Victims of abuse who have already given evidence to the Victorian parliamentary inquiry into the handling of child abuse by religious and other organisations may be saved the pain of having to go through new hearings for the royal commission.
There has been some concern that abuse survivors may have to give their evidence again, to the royal commission, which could cause unnecessary trauma.
The terms of reference released last week say that commissioners are not required ''to inquire, or to continue to inquire, into a particular matter to the extent that you are satisfied that the matter has been, is being, or will be, sufficiently and appropriately dealt with by another inquiry or investigation or a criminal or civil proceeding''.
On Wednesday, the chairman of the royal commission, Justice Peter McClellan, said: ''The commission is mindful of the work which has been done in various parts of Australia and will seek to draw upon the material which has already been gathered by those inquiries.''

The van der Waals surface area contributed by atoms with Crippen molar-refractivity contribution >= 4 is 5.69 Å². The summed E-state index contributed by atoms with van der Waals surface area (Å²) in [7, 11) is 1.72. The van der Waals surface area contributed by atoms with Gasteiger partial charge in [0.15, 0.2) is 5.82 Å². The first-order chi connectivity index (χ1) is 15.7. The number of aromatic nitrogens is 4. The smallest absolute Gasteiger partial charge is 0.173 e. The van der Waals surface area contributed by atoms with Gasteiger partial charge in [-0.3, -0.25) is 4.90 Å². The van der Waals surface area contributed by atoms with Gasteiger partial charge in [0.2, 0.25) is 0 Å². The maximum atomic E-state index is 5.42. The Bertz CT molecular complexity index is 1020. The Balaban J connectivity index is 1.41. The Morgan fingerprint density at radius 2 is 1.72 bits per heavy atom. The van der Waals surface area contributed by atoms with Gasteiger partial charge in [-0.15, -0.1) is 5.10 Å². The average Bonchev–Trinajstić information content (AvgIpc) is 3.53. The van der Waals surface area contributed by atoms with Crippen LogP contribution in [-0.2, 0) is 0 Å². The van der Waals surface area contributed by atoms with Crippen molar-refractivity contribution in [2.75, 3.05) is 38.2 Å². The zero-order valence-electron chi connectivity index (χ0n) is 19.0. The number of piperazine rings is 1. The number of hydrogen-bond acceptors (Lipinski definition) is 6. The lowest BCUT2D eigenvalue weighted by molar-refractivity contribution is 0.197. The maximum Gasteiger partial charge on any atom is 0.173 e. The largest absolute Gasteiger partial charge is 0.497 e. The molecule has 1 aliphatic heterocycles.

The logistics of how evidence can be rolled into the royal commission are still being worked on. Last year, former Court of Appeal judge Stephen Charles, QC, said the Victorian Parliament would also have to formally waive parliamentary privilege to enable evidence given to the committee to be used by the royal commission.
Other issues are understood to include privacy issues for people who may have given evidence ''in camera'' to the inquiry.
Submissions to the inquiry and transcripts of public hearings are easily available online.
The Victorian parliamentary inquiry into the handling of child abuse by religious and other organisations was established six months ago. When the royal commission's terms of reference were released, its chairwoman, Liberal MP Georgie Crozier, said its work would continue, adding that it had already made significant progress.
The committee meets next week and on Wednesday will hold another day of hearings, including evidence from Catholics for Renewal.
Victim and survivor groups, as well as some MPs, see the benefit of not duplicating evidence because it can minimise grief as well as save time and money.
But Chris MacIsaac, president of Broken Rites, said many survivors were eager to get involved with the royal commission and to have their evidence heard.
The Victorian government said it would work with the parliamentary committee, stakeholders and the Commonwealth to appropriately bring together the work of the two inquiries.